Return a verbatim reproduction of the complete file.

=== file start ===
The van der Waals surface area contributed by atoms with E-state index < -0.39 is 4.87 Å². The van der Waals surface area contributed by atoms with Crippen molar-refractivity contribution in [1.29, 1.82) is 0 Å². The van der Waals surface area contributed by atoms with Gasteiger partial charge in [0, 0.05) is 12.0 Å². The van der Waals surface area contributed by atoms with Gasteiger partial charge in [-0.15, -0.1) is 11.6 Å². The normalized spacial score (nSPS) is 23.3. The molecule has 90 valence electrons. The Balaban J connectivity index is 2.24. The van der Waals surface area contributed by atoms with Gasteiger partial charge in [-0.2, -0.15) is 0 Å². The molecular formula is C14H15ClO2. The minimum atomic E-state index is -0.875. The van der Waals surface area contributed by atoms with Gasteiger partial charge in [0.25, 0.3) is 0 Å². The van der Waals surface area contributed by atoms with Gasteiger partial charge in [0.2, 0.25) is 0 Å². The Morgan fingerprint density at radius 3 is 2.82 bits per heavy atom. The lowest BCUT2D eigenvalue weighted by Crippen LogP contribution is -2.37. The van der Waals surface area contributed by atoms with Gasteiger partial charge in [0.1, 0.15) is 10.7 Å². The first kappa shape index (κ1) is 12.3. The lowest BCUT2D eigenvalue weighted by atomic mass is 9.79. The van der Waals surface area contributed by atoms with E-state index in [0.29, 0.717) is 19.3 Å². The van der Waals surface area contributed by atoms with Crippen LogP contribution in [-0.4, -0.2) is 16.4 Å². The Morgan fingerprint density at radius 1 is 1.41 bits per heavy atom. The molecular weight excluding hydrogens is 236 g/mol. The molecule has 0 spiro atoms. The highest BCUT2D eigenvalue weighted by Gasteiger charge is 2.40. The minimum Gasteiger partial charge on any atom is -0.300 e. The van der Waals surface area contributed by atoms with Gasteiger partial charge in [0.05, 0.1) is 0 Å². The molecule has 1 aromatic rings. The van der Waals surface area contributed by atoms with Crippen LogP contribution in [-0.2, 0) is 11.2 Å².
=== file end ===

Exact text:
The van der Waals surface area contributed by atoms with E-state index < -0.39 is 4.87 Å². The van der Waals surface area contributed by atoms with Crippen molar-refractivity contribution in [1.29, 1.82) is 0 Å². The van der Waals surface area contributed by atoms with Gasteiger partial charge in [0, 0.05) is 12.0 Å². The van der Waals surface area contributed by atoms with Gasteiger partial charge in [-0.15, -0.1) is 11.6 Å². The normalized spacial score (nSPS) is 23.3. The molecule has 90 valence electrons. The Balaban J connectivity index is 2.24. The van der Waals surface area contributed by atoms with Gasteiger partial charge in [-0.2, -0.15) is 0 Å². The molecular formula is C14H15ClO2. The minimum atomic E-state index is -0.875. The van der Waals surface area contributed by atoms with Gasteiger partial charge in [0.25, 0.3) is 0 Å². The van der Waals surface area contributed by atoms with Gasteiger partial charge in [0.2, 0.25) is 0 Å². The Morgan fingerprint density at radius 3 is 2.82 bits per heavy atom. The lowest BCUT2D eigenvalue weighted by Crippen LogP contribution is -2.37. The van der Waals surface area contributed by atoms with Gasteiger partial charge in [0.1, 0.15) is 10.7 Å². The first kappa shape index (κ1) is 12.3. The lowest BCUT2D eigenvalue weighted by atomic mass is 9.79. The van der Waals surface area contributed by atoms with E-state index in [0.29, 0.717) is 19.3 Å². The van der Waals surface area contributed by atoms with Crippen LogP contribution in [-0.4, -0.2) is 16.4 Å². The Morgan fingerprint density at radius 1 is 1.41 bits per heavy atom. The molecular weight excluding hydrogens is 236 g/mol. The molecule has 0 spiro atoms. The highest BCUT2D eigenvalue weighted by Gasteiger charge is 2.40. The minimum Gasteiger partial charge on any atom is -0.300 e. The van der Waals surface area contributed by atoms with Gasteiger partial charge in [0.05, 0.1) is 0 Å². The molecule has 1 aromatic rings. The van der Waals surface area contributed by atoms with Crippen LogP contribution in [-0.2, 0) is 11.2 Å².